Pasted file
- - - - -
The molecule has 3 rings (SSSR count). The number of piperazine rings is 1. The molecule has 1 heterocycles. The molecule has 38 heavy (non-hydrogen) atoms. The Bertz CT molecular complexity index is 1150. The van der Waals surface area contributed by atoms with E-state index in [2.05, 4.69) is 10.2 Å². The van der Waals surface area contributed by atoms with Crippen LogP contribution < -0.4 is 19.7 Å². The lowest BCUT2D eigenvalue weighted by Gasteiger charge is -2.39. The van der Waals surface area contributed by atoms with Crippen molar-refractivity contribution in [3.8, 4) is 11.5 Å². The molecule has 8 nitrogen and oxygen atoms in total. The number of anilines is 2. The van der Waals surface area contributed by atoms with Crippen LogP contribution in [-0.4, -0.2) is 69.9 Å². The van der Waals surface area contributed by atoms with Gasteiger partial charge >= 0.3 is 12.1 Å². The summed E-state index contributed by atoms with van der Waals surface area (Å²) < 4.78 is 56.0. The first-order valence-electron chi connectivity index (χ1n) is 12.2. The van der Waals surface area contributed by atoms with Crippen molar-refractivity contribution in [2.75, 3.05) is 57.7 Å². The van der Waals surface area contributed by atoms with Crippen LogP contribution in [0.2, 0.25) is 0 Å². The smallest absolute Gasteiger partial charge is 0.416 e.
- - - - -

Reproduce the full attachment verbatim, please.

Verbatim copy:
The molecule has 3 rings (SSSR count). The number of piperazine rings is 1. The molecule has 1 heterocycles. The molecule has 38 heavy (non-hydrogen) atoms. The Bertz CT molecular complexity index is 1150. The van der Waals surface area contributed by atoms with E-state index in [2.05, 4.69) is 10.2 Å². The van der Waals surface area contributed by atoms with Crippen LogP contribution < -0.4 is 19.7 Å². The lowest BCUT2D eigenvalue weighted by Gasteiger charge is -2.39. The van der Waals surface area contributed by atoms with Crippen molar-refractivity contribution in [3.8, 4) is 11.5 Å². The molecule has 8 nitrogen and oxygen atoms in total. The number of anilines is 2. The van der Waals surface area contributed by atoms with Crippen LogP contribution in [-0.4, -0.2) is 69.9 Å². The van der Waals surface area contributed by atoms with Gasteiger partial charge >= 0.3 is 12.1 Å². The summed E-state index contributed by atoms with van der Waals surface area (Å²) < 4.78 is 56.0. The first-order valence-electron chi connectivity index (χ1n) is 12.2. The van der Waals surface area contributed by atoms with Crippen molar-refractivity contribution in [2.75, 3.05) is 57.7 Å². The van der Waals surface area contributed by atoms with Crippen LogP contribution in [0.2, 0.25) is 0 Å². The smallest absolute Gasteiger partial charge is 0.416 e.